Shaping a fairer, more just society
As academic director of the Asser Institute, Janne has always been acutely aware of the role of legal scholars in shaping a fairer, more just society. In 2021, Nijman led the development of the Asser Institute’s new strategic research agenda for 2022-2026, entitled: ‘Rethinking public interests in international and European law; pairing critical reflection with perspectives for action.’ The research agenda will put the ‘public interest’ at the core of the Institute’s research, education and public events.
Janne Nijman looks back on her years at the Asser Institute with great pleasure: “The Asser Institute is a truly unique place. I have worked with excellent and committed colleagues, as well as with many national and international partners. Together we have worked hard to transform the Institute into the inspiring and dynamic research institute it is today: a proud member of the UvA family. I will dearly miss the Institute and all with whom I collaborated so well throughout the years. At the same time, I look forward to being able to invest more time directly into research and teaching upon my return to the Amsterdam Law School”
After a research leave, which she will spend in part in Cambridge (UK), Janne Nijman will resume her academic research as professor of History and Theory of International Law at the University of Amsterdam, and she will spend more time in her role as professor of International Law at the Graduate Institute for International and Development Studies in Geneva. Nijman will continue to serve in a number of non-executive board functions in the public sector.
With a farewell symposium on ‘The responsibility of the transnational lawyer and legal scholar’, the Asser Institute will honour Janne Nijman’s work.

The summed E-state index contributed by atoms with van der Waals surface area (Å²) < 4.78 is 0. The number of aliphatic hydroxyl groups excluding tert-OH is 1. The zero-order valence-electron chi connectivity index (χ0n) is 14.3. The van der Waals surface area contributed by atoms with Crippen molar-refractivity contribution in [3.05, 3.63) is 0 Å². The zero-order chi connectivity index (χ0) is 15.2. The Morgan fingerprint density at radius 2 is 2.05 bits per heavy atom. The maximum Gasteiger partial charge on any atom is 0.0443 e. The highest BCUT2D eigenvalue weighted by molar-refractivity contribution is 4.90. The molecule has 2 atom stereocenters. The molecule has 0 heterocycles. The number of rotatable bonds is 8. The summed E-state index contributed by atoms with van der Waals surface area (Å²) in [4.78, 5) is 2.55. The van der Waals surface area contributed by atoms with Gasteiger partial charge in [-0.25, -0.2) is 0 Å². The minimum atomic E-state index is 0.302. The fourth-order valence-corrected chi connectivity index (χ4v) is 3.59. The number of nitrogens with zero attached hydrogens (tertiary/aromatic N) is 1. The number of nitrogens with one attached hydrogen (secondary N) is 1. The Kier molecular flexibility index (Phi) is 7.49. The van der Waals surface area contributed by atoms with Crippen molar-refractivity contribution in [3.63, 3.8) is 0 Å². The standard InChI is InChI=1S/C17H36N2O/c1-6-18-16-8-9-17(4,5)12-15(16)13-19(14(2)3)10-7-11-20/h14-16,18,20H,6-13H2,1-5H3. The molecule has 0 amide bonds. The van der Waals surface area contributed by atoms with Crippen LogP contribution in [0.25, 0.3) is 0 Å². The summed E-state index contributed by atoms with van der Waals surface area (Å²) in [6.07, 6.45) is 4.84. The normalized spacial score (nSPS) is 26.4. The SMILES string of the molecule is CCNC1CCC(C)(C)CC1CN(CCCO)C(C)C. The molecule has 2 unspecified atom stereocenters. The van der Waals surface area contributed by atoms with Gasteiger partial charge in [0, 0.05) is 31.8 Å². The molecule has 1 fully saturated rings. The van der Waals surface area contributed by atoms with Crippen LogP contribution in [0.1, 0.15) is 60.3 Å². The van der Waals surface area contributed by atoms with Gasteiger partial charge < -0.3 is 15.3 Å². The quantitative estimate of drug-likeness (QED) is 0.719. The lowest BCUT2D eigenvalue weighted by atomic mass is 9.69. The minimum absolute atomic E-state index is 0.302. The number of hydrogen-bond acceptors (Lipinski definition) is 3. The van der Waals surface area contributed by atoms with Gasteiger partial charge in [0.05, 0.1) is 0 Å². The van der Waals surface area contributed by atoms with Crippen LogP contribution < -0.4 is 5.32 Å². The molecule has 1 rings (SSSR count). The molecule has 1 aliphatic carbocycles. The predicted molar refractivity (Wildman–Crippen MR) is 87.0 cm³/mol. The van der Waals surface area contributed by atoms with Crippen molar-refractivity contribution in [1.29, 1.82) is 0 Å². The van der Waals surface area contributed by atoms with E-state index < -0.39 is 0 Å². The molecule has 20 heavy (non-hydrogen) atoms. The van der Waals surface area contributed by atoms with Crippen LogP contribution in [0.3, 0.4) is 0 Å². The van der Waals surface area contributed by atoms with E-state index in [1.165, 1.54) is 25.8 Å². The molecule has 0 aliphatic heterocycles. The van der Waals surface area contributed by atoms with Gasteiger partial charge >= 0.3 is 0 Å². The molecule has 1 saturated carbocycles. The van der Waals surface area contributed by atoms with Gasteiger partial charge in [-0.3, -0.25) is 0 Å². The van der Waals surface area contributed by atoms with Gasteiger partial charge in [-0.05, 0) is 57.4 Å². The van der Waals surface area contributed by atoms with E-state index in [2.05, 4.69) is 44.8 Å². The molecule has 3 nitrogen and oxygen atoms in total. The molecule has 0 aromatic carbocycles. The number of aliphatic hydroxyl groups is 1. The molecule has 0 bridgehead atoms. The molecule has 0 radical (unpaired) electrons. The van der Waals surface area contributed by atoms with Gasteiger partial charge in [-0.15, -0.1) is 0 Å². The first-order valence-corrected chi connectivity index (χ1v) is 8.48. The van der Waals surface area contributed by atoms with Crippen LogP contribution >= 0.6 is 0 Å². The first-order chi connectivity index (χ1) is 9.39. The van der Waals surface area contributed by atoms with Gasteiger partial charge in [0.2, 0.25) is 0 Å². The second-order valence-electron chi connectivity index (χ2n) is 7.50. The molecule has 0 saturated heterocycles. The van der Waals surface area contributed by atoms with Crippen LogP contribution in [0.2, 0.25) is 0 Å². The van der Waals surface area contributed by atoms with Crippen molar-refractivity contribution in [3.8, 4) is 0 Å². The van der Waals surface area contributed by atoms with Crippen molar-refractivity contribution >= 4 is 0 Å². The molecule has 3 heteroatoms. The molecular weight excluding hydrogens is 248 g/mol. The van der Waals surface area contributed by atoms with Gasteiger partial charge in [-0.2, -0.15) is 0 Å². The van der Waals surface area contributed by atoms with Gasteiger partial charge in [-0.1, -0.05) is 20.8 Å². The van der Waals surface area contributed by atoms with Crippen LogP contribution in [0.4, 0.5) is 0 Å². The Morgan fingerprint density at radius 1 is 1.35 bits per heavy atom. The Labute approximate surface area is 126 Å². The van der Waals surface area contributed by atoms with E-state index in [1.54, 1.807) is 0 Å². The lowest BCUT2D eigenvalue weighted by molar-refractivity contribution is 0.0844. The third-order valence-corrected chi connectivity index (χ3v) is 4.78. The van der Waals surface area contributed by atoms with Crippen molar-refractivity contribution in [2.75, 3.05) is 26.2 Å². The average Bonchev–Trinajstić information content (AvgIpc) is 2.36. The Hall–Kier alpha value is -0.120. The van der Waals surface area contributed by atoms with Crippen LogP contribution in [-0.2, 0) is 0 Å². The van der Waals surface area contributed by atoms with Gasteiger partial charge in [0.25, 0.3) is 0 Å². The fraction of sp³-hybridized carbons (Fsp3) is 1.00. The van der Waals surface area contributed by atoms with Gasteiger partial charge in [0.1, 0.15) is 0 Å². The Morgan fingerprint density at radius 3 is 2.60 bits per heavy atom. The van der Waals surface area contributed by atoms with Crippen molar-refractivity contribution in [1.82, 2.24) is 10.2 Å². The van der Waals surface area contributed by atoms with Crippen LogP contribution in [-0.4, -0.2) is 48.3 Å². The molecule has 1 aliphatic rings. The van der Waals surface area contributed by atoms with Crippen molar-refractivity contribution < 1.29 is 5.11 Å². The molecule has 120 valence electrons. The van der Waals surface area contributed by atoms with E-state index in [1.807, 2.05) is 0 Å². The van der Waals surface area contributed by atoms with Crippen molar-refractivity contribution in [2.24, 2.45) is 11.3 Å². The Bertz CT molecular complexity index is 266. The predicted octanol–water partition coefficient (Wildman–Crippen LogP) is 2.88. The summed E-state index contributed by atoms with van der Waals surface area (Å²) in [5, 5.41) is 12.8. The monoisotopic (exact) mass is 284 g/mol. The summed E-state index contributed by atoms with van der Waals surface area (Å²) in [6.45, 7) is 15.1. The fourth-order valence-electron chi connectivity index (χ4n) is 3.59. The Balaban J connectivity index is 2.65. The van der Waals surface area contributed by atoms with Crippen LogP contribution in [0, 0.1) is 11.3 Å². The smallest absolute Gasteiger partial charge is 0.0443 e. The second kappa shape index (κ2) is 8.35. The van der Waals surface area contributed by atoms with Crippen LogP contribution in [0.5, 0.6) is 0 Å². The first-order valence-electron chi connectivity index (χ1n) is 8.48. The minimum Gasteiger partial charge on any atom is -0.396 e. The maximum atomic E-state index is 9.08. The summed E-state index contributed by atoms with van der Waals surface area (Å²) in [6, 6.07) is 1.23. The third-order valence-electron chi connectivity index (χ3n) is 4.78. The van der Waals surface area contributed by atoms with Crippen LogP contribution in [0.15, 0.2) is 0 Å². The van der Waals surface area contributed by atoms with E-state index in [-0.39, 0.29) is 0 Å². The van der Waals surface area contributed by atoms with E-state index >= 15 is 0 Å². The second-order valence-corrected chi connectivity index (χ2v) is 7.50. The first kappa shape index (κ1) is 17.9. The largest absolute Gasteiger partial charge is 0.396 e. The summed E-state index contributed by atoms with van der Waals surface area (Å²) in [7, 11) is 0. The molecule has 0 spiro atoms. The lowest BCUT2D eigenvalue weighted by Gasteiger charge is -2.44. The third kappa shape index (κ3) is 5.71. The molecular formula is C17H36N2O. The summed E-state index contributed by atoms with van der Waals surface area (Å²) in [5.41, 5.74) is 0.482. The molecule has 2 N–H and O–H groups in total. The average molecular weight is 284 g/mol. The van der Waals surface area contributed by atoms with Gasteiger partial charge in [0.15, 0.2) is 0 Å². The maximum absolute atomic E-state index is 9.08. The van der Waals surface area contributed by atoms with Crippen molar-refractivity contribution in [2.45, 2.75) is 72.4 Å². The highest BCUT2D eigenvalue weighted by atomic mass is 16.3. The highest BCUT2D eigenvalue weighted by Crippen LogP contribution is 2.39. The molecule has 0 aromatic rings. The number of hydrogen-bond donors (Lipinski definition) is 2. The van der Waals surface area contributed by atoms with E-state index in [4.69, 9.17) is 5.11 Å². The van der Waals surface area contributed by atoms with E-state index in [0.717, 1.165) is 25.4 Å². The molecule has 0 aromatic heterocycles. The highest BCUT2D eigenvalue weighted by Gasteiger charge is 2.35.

Strategic research agenda (2022-2026): ‘Rethinking public interests in international and European law; pairing critical reflection with perspectives for action.’
The loss of public trust in international and European law and institutions, seems strongly related to the perception that norms and institutions are failing to serve public interests. Moreover, critical research into international and European public and private law and institutions has shown that our legal regimes and institutions are actually implicated in the global inequality, and in the imminent crash into our Earth’s planetary boundaries.
This is not for want of appeals made to public interests by these institutions, nor even for want of best intentions. But the presuppositions behind these public interest arguments and their effects in action, are not yet well-understood. We can see, though, that they often form a stark contrast with what the public expects: that international institutions and regimes play a role in tackling our crises. Read more.